Hello and welcome

Brisbane History West is a collaborative resource set up to provide an internet presence for the history groups in the inner south western suburbs that don’t have their own dedicated website.  Its purpose  is to supplement existing activities and encourage community awareness and participation in the study and recording of local history.

Each of the groups focus on specific geographical areas which jointly cover the present day suburbs of Chelmer, Corinda, Graceville, Indooroopilly, Oxley, St Lucia, Sherwood and Taringa. Arbitrary boundaries aside, with some subtle variations the area shares a common history.

If you are unfamiliar with the blog format this Home page has all the articles uploaded to date in chronological order. Each has been categorised so if you are looking to minimise scrolling click on the relevant Topic (right hand side margin for PC users). The articles are a mix of frequently asked questions, meeting notices, research notes and papers,  and general news items.

Please feel free to contact us if you are working on a project and are wondering how to share your research effort, contributions are welcome. The site is self-funded and supported by the participating groups and societies which rely solely on volunteer resources. The individual groups retain their independence.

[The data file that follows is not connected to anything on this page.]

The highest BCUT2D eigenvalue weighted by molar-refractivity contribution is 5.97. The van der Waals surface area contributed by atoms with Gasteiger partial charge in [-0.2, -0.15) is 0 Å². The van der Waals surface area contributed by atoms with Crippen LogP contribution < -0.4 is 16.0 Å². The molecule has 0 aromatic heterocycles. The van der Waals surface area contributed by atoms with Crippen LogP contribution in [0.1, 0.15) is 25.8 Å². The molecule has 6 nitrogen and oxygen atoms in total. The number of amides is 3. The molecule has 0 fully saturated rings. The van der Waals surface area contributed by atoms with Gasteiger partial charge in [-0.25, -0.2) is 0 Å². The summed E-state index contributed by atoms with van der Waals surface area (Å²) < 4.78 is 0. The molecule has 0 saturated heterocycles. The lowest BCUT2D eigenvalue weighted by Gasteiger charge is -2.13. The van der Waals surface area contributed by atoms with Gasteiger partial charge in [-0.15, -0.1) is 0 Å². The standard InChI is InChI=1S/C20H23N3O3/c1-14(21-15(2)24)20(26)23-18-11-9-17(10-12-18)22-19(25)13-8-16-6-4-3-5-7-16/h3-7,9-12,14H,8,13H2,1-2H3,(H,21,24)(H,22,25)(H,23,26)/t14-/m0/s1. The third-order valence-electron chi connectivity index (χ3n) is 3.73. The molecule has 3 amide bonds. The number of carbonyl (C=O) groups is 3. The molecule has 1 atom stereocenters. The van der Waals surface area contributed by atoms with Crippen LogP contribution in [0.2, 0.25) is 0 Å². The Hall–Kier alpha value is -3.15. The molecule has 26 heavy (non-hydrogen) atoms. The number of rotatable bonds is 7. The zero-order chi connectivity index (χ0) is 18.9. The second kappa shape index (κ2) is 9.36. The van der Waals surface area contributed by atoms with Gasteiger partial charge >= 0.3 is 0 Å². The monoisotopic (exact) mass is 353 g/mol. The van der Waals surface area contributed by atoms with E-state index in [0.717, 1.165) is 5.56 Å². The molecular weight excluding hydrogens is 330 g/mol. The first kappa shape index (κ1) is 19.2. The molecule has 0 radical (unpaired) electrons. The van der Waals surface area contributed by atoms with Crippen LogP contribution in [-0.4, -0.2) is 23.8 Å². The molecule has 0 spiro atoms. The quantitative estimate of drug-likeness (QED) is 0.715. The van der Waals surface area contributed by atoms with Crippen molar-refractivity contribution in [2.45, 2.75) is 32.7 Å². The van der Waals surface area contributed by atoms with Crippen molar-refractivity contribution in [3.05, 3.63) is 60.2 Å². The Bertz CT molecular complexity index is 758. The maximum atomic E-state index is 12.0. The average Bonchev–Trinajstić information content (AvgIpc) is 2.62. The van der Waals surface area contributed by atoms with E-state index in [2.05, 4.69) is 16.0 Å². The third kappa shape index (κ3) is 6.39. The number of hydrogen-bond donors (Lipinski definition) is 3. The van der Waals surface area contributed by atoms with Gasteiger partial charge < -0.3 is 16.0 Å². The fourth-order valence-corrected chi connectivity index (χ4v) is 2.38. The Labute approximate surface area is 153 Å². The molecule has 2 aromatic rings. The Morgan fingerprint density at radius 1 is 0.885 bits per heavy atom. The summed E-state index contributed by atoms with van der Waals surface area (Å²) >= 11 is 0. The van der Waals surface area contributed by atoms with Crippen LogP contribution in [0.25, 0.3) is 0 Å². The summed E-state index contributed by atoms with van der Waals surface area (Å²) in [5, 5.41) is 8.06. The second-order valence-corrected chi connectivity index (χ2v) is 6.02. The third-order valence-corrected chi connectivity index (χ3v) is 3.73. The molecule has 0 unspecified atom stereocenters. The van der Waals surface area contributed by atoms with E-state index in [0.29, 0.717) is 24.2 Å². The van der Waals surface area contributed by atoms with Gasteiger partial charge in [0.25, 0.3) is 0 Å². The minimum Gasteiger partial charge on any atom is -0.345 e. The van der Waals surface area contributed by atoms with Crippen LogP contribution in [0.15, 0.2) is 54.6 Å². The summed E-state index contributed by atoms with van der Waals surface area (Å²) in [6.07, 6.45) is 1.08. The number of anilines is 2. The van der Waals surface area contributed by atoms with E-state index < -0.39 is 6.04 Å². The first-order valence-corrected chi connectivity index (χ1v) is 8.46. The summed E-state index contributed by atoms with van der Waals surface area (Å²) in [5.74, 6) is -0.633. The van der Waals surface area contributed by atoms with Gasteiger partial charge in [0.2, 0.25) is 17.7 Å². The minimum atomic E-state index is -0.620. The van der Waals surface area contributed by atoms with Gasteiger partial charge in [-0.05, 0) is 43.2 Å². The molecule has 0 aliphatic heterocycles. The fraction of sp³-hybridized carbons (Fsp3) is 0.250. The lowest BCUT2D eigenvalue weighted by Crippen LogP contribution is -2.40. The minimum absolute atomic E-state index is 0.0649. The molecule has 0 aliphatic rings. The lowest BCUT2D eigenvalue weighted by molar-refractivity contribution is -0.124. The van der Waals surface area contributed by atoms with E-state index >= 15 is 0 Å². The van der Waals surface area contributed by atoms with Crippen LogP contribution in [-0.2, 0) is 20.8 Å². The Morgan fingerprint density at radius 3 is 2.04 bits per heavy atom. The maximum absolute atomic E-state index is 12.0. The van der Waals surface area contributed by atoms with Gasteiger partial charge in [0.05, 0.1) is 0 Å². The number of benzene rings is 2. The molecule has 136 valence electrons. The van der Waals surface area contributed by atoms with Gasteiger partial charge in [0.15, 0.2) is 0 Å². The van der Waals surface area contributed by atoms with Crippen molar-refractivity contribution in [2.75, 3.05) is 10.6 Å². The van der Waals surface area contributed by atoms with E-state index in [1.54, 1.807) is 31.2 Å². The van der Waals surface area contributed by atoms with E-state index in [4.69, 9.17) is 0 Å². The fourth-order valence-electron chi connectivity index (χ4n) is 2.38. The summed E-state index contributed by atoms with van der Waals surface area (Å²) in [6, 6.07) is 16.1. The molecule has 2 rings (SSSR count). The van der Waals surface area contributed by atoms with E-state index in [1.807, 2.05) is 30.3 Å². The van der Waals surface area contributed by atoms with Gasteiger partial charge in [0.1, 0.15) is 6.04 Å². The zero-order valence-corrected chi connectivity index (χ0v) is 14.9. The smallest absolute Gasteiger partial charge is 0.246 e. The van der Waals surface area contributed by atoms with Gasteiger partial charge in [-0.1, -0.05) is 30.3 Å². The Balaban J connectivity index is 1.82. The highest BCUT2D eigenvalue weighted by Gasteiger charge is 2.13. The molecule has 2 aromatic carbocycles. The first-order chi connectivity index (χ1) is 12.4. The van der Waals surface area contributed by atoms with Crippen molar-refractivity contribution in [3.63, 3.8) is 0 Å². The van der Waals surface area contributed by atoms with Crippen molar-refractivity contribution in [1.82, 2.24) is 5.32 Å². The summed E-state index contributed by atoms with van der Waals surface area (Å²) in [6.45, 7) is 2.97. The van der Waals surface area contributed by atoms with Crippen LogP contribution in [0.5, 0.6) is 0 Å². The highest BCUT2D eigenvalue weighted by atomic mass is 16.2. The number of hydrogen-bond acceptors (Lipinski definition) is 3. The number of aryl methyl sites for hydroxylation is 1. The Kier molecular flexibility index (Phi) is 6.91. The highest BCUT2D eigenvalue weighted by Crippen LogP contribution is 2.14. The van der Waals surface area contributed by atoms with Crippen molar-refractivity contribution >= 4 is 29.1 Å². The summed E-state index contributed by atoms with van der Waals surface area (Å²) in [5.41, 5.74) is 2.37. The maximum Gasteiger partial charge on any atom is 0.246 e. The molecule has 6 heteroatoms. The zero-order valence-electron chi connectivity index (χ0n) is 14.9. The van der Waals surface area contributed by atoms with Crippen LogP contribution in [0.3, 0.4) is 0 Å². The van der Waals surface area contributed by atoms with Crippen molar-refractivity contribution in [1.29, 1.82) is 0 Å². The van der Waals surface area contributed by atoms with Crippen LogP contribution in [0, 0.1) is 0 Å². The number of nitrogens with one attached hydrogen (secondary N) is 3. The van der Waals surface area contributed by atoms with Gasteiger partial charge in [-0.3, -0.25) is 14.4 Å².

The publication Brisbane Spreads West– A local history 1840 to 1901 is the combined work of a number of local groups and societies, drawing on their research of the history of the western and south western suburbs of Brisbane. It is available from the participating groups or from the State Library Book Shop

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Indooroopilly Shoppingtown

Preceded by the overnight removal of houses this photograph from Underhill Avenue shows the bulldozers and graders busy shaping the site for the new Westfield Shoppingtown (Courtesy Dawn Dorman)

This July marks the fiftieth anniversary of the opening of the Indooroopilly Shopping Centre and to mark the event the Indooroopilly & District Historical Society are looking to gather photographic images and memories of its early days.